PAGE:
The theoretical peak for the comparison window is calculated in the same manner, except that a much larger pixel window is used which includes the examined window. It has been found that a comparison window of at least ten times the area of the examined window is useful for most ultrasound images. For purposes of illustration, it might be assumed that the theoretical peak for the comparison window is 3.
The Slope is a number measuring the distribution of the pixel gray scale values on each side of the theoretical peak of the examined window in the graph of gray scale values versus number of pixels. It is given by the iterative formula: ##EQU2## Where Pop=Number of Pixels at Gray Scale Value i
i=Gray Scale Value
N=Number of Significant Pixels in Window
P=Theoretical Peak of the Examined Window
The Slope is determined by successive iterations of this formula as the gray scale value goes from the minimum significant value in the window up to and including the theoretical peak. The "Slope" on the right-hand side of the equation is the Slope determined in the previous iteration. An initial slope of zero is used. After the theoretical peak is reached, the formula becomes: ##EQU3## Where Pop=Number of Pixels at Gray Scale Value i
i=Gray Scale Value
N=Number of Pixels in Window
P=Theoretical Peak of the Examined Window
When the last gray scale entry is reached, the formula has a final Slope number. In the example of FIGS. 4 and 5, the Slope calculation would be as follows: ##EQU4##
The texture T would be:
T=(Slope) (Pm-P) 100
Another hypothetical example illustrates the change in the echoic texture number for a window of pixels with a smaller range of gray scales, as shown in FIGS. 6 and 7. In that example, the theoretical peak P rounded to the nearest integer would be: ##EQU5##
The Slope calculation would be as follows: ##EQU6##
The texture T would be:
This example shows an echoic texture of 72.2, as compared to 48.1 for the previous example. This is a smoother image than the previous image, corresponding to the smaller range of gray scale values in this window of pixels.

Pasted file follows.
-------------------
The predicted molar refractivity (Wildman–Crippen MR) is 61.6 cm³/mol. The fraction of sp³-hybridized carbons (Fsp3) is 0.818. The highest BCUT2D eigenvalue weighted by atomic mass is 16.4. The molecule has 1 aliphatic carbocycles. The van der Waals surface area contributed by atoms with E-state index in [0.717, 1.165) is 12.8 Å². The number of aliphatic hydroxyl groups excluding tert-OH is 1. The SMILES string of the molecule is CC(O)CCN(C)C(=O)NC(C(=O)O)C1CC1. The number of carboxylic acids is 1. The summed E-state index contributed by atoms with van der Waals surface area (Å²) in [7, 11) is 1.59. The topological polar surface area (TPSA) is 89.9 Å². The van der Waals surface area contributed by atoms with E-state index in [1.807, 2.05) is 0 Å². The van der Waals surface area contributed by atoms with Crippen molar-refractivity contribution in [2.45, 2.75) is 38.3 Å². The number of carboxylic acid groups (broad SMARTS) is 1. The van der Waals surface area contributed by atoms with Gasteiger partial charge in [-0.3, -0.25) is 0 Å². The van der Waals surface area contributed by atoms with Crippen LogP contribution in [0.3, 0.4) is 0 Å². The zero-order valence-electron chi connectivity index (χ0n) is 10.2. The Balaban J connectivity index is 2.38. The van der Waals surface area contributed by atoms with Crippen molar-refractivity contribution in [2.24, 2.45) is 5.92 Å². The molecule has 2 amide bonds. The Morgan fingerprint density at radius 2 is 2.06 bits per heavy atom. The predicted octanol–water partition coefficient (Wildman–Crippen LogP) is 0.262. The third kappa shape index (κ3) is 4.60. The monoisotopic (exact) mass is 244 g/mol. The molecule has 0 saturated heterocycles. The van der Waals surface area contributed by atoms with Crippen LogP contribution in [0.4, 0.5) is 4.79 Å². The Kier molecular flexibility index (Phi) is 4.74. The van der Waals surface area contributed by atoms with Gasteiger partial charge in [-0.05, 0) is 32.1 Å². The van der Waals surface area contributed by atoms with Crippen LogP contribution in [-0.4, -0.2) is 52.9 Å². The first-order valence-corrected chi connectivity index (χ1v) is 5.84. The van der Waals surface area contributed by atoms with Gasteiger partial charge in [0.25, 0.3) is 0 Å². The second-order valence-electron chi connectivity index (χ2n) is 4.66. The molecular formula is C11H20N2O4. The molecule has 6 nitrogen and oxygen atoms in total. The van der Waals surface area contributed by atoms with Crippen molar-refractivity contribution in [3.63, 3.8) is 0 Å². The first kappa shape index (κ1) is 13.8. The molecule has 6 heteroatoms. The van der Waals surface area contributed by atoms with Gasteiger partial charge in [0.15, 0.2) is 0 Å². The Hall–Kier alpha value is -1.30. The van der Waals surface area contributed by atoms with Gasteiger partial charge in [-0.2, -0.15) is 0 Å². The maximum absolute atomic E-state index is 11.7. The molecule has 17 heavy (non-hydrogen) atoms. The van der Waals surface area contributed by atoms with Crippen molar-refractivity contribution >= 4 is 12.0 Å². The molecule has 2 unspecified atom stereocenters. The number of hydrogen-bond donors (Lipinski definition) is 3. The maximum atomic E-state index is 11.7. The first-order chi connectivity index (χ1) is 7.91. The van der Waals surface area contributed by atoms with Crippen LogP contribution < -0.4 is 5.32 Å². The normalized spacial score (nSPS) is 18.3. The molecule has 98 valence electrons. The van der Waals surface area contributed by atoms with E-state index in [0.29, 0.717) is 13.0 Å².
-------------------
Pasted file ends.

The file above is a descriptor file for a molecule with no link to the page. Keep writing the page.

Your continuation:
The method illustrated with these examples has a further advantage that is not immediately apparent. The echoic texture determined by the method does not change merely as the result of a change in the overall brightness or darkness of the image. Consider the hypothetical example of FIG. 8. The gray scale values of the pixels in this window are identical to those shown in the first example, depicted in FIGS. 4 and 5, except they are exactly 10 points higher in value and are therefore lighter.
The theoretical peak P rounded to the nearest integer is: ##EQU7##
The Slope is as follows: ##EQU8##
The Texture T is:
The echoic texture of P=12 is the same echoic texture for the window of pixels in the first example, which were of identical gray scale values but 10 points lower. Therefore, this method gives a flat echoic texture reading regardless of the image brightness.
The process of determining the echoic texture of a pixel window is repeated throughout the image or throughout the selected area of the image being processed under this procedure. The results can then be aggregated and displayed as a new image indicative of echoic texture. Preferably, this is done by assigning different colors to various ranges of echoic texture as further described below in connection with coloring processes.
The method described above uses pixel windows of 3 by 3 pixels for quantifying the gray scale range, and thus the echoic texture, within the window. The system can also be readily adjusted to increase or decrease the size of the pixel window. At one extreme, a very large window would produce meaningless results because such a window would normally have a very broad range of gray scale values indicating many different features in the image. At the other extreme, a window of 2 by 2 would also be difficult to interpret since there is little opportunity for such a small window to show a representative gray scale range. The best approach is a window between these extremes whose size may be adjusted by the operator depending on the size of the features in the image, the image enlargement and the type of elements being sought.